HARI SREENIVASAN: Finally: We are headed into commencement season, and each week seems to bring a new fight over whose ideas should be heard.
Tonight, Trinity College President Joanne Berger-Sweeney shares her Humble Opinion that universities are exactly the place for these difficult conversations.
Have a listen.
JOANNE BERGER-SWEENEY, President, Trinity College: These days, you can’t miss the criticism aimed at higher education.
We hear it: We’re a bunch of intolerant elites. Our students are precious snowflakes. As educators, we’re stifling speech and thought, and we’re not preparing students for the real world.
Frankly, I get it. Lately, some campus protests around the country have gone awry in truly ugly ways. Now it’s commencement season. Are controversial speakers going to be uninvited and ceremonies halted by protests?
If so, all of us in higher education should be ashamed. It’s our job as educators to uphold free speech and to teach the responsibilities that come with that freedom. And, yes, we must provide safe spaces, spaces that are safe for speech, not from it.
But it seems more than ever that we’re just refusing to hear one another. Maybe that’s because listening to the other side can hurt. Let me tell you, as an African-American woman, I have heard it all, and a lot of it has hurt.
I didn’t have to agree with it, like when I was told a black girl couldn’t be a scientist, but I didn’t have the option of not hearing it. And now I’m the first woman, the first person of color, the first neuroscientist to be president of Trinity College.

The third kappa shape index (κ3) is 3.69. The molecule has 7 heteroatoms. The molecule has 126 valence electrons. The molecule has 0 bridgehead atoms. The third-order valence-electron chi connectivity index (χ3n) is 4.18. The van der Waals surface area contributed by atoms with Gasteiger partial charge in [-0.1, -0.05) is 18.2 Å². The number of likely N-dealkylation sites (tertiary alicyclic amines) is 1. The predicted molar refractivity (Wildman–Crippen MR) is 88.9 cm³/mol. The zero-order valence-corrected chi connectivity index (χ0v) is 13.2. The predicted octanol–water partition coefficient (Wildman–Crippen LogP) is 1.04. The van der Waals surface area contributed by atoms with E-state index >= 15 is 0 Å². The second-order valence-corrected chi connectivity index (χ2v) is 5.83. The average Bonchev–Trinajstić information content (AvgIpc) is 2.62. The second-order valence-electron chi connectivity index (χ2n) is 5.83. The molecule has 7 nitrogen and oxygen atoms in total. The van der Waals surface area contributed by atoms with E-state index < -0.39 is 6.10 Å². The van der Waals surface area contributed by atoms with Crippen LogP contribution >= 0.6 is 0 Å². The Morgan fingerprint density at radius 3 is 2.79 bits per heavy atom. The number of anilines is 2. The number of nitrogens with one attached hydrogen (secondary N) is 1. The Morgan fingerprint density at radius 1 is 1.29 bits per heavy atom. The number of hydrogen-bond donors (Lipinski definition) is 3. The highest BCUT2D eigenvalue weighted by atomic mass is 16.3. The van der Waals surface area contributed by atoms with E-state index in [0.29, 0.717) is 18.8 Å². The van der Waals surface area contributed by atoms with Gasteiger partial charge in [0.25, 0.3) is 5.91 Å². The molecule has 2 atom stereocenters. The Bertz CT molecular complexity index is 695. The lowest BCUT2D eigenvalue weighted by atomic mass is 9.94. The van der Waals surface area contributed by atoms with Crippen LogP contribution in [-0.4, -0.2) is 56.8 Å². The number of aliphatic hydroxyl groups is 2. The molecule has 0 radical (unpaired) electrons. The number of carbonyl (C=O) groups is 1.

But guess what? I’m not representing just African-Americans, or women, or neuroscientists. I’m representing Trinity College, a community with a variety of points of view.
I have to be true to myself, but I can’t be a responsible leader without teaching students this important lesson: Silencing voices and refusing to listen harms us all.
That’s why, for my first commencement as president in 2015, I awarded honorary degrees to both a retired Air Force general and a renowned peace advocate.
And that’s why, this year, we will hear a commencement speech from philosopher Daniel Dennett, a well-known atheist, beside the statue of our founding president, an Episcopalian bishop, exposing students to different perspectives and helping them bridge divides.
This work is deeply personal to me. It may be the most important work I will do as president. When we teach students how to analyze an opposing argument and sharpen their own, how to relate across differences, how to listen and be heard, we are preparing our students for the real world. In fact, we’re giving them the tools to make our world a lot better.